Ultimately, the UK has one of the best records on workers’ rights, going further than the EU in many areas, and I am determined to build on this progress. By further protecting workers, supporting business to comply with the law, and preventing them from being undercut by a minority of irresponsible employers, the UK can continue to have a high-wage, high-employment economy that works for everyone as we build back better from the pandemic.
The UK has one of the best workers’ rights records in the world, and our high standards were never dependent on our membership of the EU. The Government provides 52 weeks of maternity leave, with the option to convert it to shared parental leave. In comparison, the EU requirement for maternity leave is just 14 weeks The right to flexible working for all employees was introduced in the UK in the early 2000s, whereas the EU agreed its rules only recently and offers the right only to parents and carers. The UK introduced two weeks’ paid paternity leave back in 2003, and the EU legislated for this only recently.
I would like to reassert that women's rights have never been dependent on the UK's membership of the EU, nor will they be affected by the revocation of retained EU Law.
I know the Government is committed to a consumer rights framework that protects consumers and drives consumer confidence, while minimising unnecessary cost to business. Core consumer protections, as set out in the Consumer Rights Act 2015, remain unaffected by the REUL Bill. The Government will maintain its international commitments on consumer protection. The Government says it will bring forward proposals to address REUL that impacts consumer protection using the powers in the Bill or other available legislative instruments. The UK regime sets some of the highest standards of consumer protection in the world, and this will continue to be the case.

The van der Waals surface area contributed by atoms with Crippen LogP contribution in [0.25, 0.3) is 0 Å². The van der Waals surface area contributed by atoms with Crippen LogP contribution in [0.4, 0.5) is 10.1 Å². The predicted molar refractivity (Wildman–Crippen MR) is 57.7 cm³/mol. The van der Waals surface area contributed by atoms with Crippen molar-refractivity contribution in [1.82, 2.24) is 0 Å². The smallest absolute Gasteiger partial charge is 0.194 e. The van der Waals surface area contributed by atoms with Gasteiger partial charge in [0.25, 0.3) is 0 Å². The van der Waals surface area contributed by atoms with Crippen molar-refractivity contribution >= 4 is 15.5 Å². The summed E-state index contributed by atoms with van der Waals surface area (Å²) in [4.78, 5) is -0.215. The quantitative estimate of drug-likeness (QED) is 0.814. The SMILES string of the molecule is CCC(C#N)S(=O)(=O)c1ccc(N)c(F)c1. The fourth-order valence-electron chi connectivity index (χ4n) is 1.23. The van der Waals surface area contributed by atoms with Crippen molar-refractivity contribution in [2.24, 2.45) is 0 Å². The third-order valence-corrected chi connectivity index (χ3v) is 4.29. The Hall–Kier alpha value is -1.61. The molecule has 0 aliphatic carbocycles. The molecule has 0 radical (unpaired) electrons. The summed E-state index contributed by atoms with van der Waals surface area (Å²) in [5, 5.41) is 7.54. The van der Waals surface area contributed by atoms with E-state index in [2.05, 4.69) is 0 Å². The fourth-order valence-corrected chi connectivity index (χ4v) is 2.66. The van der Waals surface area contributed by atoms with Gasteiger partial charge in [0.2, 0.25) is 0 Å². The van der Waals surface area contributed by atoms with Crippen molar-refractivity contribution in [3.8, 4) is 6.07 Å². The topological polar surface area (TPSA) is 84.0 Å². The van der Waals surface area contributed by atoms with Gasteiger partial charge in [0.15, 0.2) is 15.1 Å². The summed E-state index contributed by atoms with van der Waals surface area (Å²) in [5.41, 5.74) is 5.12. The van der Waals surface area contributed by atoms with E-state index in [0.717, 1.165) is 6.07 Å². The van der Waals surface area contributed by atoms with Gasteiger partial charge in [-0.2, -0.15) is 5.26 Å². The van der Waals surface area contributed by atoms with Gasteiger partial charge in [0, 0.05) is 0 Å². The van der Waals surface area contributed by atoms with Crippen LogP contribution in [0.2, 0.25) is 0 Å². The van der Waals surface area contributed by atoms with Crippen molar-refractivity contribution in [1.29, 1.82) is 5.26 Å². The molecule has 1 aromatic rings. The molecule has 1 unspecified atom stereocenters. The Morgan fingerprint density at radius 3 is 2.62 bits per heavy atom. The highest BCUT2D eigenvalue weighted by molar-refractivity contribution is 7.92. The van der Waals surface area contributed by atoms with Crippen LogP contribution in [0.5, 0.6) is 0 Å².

I note the comments about the Retained EU Law Bill. However, I understand that the Government has said that there has been no change to, and there is no plan to change, any of the legislation related to regulatory testing using animals in the UK. This includes and is not limited to, the Cosmetic Products Enforcement Act (2013), UK REACH (Registration, Evaluation, Authorisation and Registration of Chemicals), and the Animals (Scientific Procedures) Act. I am assured that animal testing may be legally performed, as a last resort, where no alternatives exist, where information is required under UK REACH to protect human or animal health and/ or the environment. This could include ingredients for which, at the time of testing, the sole anticipated use is in cosmetic products.
I would like to assure you further that the Government is committed to upholding our world-leading animal welfare standards and to delivering a series of ambitious reforms, as outlined in the Action Plan for Animal Welfare. More information about the Government’s commitment to upholding only the highest standards can be found at https://www.gov.uk/government/publications/action-plan-for-animal-welfa…
As you may be aware, this Bill will have an impact across all intellectual property rights, including protection and enforcement of trade marks, designs, copyright, patents, Supplementary Protection Certificates and trade secrets.